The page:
Lisa Marie Presley

To Whom It May Concern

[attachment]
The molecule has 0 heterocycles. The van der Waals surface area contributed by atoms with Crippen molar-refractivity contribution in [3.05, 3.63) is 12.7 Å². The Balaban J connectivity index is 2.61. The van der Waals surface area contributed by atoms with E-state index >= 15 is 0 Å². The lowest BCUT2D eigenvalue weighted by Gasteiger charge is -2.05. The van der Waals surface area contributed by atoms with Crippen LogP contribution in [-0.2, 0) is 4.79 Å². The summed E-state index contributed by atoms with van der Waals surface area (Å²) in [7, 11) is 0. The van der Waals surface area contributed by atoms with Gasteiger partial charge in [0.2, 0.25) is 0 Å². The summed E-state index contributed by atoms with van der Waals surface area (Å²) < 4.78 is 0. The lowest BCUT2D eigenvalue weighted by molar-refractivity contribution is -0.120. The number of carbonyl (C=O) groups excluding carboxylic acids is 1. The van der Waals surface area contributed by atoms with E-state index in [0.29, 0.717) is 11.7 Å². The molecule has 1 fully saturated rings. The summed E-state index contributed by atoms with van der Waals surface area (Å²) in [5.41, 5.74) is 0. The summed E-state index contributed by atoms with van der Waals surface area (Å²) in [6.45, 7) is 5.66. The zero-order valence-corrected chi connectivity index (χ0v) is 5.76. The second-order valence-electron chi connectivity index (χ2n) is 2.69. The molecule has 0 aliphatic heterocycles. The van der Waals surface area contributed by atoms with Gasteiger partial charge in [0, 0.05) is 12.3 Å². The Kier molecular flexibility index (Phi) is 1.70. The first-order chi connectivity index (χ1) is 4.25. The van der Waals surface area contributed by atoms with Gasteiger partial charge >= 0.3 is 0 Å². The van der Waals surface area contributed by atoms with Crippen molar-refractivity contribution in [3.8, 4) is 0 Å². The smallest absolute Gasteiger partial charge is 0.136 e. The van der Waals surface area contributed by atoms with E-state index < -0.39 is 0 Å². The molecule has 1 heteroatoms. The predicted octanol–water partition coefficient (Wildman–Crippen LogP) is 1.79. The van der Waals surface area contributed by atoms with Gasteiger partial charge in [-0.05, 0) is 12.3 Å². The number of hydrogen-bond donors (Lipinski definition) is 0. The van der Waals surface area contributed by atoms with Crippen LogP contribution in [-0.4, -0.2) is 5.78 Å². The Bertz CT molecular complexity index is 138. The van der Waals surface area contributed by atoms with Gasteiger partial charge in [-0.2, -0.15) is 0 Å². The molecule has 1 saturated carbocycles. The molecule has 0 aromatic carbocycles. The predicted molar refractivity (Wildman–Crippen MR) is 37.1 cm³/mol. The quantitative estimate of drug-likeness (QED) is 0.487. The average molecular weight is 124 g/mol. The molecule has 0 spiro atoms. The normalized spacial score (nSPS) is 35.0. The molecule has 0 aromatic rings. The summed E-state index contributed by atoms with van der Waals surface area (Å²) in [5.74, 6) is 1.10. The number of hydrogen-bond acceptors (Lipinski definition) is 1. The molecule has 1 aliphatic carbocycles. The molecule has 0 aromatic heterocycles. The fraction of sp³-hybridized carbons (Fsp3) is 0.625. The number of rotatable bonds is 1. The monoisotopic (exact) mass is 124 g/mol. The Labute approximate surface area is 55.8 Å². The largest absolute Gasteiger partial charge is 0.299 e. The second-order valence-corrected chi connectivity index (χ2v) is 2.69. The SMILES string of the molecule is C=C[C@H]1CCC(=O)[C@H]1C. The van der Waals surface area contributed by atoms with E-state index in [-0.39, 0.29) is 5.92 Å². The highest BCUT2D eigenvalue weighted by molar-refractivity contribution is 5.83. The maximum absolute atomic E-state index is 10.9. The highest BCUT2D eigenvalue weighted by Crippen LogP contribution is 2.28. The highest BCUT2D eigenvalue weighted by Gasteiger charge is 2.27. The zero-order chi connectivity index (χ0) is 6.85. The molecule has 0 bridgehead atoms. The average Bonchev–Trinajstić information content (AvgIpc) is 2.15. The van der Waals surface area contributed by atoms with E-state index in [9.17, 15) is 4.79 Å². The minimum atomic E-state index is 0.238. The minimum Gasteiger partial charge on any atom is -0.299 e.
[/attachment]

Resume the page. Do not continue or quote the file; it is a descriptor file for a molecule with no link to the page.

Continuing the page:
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Much has been made of the fact that Lisa Marie Presley didn't start her professional singing career until she was in her mid-30s, but let's face facts -- if you were the daughter of Elvis, you'd be in no rush to hear the criticisms and comparisons, either. To her credit, Lisa Marie doesn't shy away from her personal history on her 2003 debut album, To Whom It May Concern, sprinkling veiled and not-so-veiled references to her father and her marriages throughout the record, but where she really asserts her individuality is on the music. Pitched partway between flat-out commerciality and post-Alanis/Sheryl Crow ambition, it's a strange beast that lurches and stumbles as it finds its feet, which it does, but it might take a couple of listens to realize that the record is indeed front-loaded. This isn't immediately apparent because the production is overloaded, boasting layer upon layer of drum loops, keyboards, squealing and strumming guitars, backing vocals, and who knows what else. Once you get a lay of the land, its precision and business can be alluring, but it often is just a little too distracting, drawing attention away from Presley's surprisingly sturdy songs and her sexy, throaty voice, which are the two real selling points of the record. Though there are bluesy, gutsy elements to her singing and hints of roots rock, what makes it interesting is that this is placed within a commercial pop/rock setting. True, it's an overdressed setting, but the songs themselves are quite good, occasionally excellent (like the snarling opener, "S.O.B.," and the Glen Ballard collaboration, "Lights Out"). This is a sharp, ambitious mainstream pop/rock album performed by a singer with real character -- thankfully, one that's surly, not sweet, since there's been too much sweetness from divas in the 2000s. There are stumbles: sometimes the songs don't catch hold, sometimes they sound too fussy, sometimes they sound underdeveloped. Even then, Lisa Marie remains an engaging presence, pushing the songs over their flaws, but she does wind up with more winners than losers here. Those who go in looking for clues to the King or just want to hear Elvis' baby daughter sing are those who will be the most disappointed, while those who would appreciate the record for what it is are the ones who would likely consider this too much of a novelty. Her debut would likely have faced that situation regardless of what kind of music she put out, but thankfully this is a strong, assured debut that sets her up for interesting things. Hopefully, she'll follow through on the promise next time around, and win over those who are still doubters this time around.

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